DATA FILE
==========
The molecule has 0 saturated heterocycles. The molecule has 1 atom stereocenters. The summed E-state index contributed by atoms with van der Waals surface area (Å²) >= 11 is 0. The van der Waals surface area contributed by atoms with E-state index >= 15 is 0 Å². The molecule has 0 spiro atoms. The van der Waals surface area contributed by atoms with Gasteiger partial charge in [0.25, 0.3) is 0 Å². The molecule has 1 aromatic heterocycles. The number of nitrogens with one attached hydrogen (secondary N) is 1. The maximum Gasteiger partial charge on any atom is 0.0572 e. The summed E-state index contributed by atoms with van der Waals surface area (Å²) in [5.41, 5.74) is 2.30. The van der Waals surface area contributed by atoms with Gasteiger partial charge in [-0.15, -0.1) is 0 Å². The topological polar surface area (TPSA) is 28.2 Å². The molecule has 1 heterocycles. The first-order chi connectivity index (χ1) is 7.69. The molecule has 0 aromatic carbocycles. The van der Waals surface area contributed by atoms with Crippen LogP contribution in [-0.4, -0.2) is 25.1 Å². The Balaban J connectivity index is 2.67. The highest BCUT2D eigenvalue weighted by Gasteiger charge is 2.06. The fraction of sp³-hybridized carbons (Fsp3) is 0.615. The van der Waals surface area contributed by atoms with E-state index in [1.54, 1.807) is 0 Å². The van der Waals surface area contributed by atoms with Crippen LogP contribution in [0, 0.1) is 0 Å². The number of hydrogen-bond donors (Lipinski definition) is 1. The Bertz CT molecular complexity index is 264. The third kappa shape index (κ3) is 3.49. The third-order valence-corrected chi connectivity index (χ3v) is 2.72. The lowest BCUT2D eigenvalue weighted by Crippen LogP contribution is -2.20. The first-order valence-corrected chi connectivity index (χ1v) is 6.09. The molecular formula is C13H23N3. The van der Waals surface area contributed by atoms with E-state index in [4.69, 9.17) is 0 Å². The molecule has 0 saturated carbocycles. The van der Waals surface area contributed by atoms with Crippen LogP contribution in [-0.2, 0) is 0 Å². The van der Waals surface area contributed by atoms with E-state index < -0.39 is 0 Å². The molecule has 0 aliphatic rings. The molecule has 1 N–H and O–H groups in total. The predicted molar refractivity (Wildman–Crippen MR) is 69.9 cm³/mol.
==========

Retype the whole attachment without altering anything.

The molecule has 0 saturated heterocycles. The molecule has 1 atom stereocenters. The summed E-state index contributed by atoms with van der Waals surface area (Å²) >= 11 is 0. The van der Waals surface area contributed by atoms with E-state index >= 15 is 0 Å². The molecule has 0 spiro atoms. The van der Waals surface area contributed by atoms with Gasteiger partial charge in [0.25, 0.3) is 0 Å². The molecule has 1 aromatic heterocycles. The number of nitrogens with one attached hydrogen (secondary N) is 1. The maximum Gasteiger partial charge on any atom is 0.0572 e. The summed E-state index contributed by atoms with van der Waals surface area (Å²) in [5.41, 5.74) is 2.30. The van der Waals surface area contributed by atoms with Gasteiger partial charge in [-0.15, -0.1) is 0 Å². The topological polar surface area (TPSA) is 28.2 Å². The molecule has 1 heterocycles. The first-order chi connectivity index (χ1) is 7.69. The molecule has 0 aromatic carbocycles. The van der Waals surface area contributed by atoms with Crippen LogP contribution in [-0.4, -0.2) is 25.1 Å². The Balaban J connectivity index is 2.67. The highest BCUT2D eigenvalue weighted by Gasteiger charge is 2.06. The fraction of sp³-hybridized carbons (Fsp3) is 0.615. The van der Waals surface area contributed by atoms with E-state index in [1.54, 1.807) is 0 Å². The van der Waals surface area contributed by atoms with Crippen LogP contribution in [0, 0.1) is 0 Å². The number of hydrogen-bond donors (Lipinski definition) is 1. The Bertz CT molecular complexity index is 264. The third kappa shape index (κ3) is 3.49. The third-order valence-corrected chi connectivity index (χ3v) is 2.72. The lowest BCUT2D eigenvalue weighted by Crippen LogP contribution is -2.20. The first-order valence-corrected chi connectivity index (χ1v) is 6.09. The molecular formula is C13H23N3. The van der Waals surface area contributed by atoms with E-state index in [4.69, 9.17) is 0 Å². The molecule has 0 saturated carbocycles. The van der Waals surface area contributed by atoms with Crippen LogP contribution in [-0.2, 0) is 0 Å². The van der Waals surface area contributed by atoms with E-state index < -0.39 is 0 Å². The molecule has 0 aliphatic rings. The molecule has 1 N–H and O–H groups in total. The predicted molar refractivity (Wildman–Crippen MR) is 69.9 cm³/mol.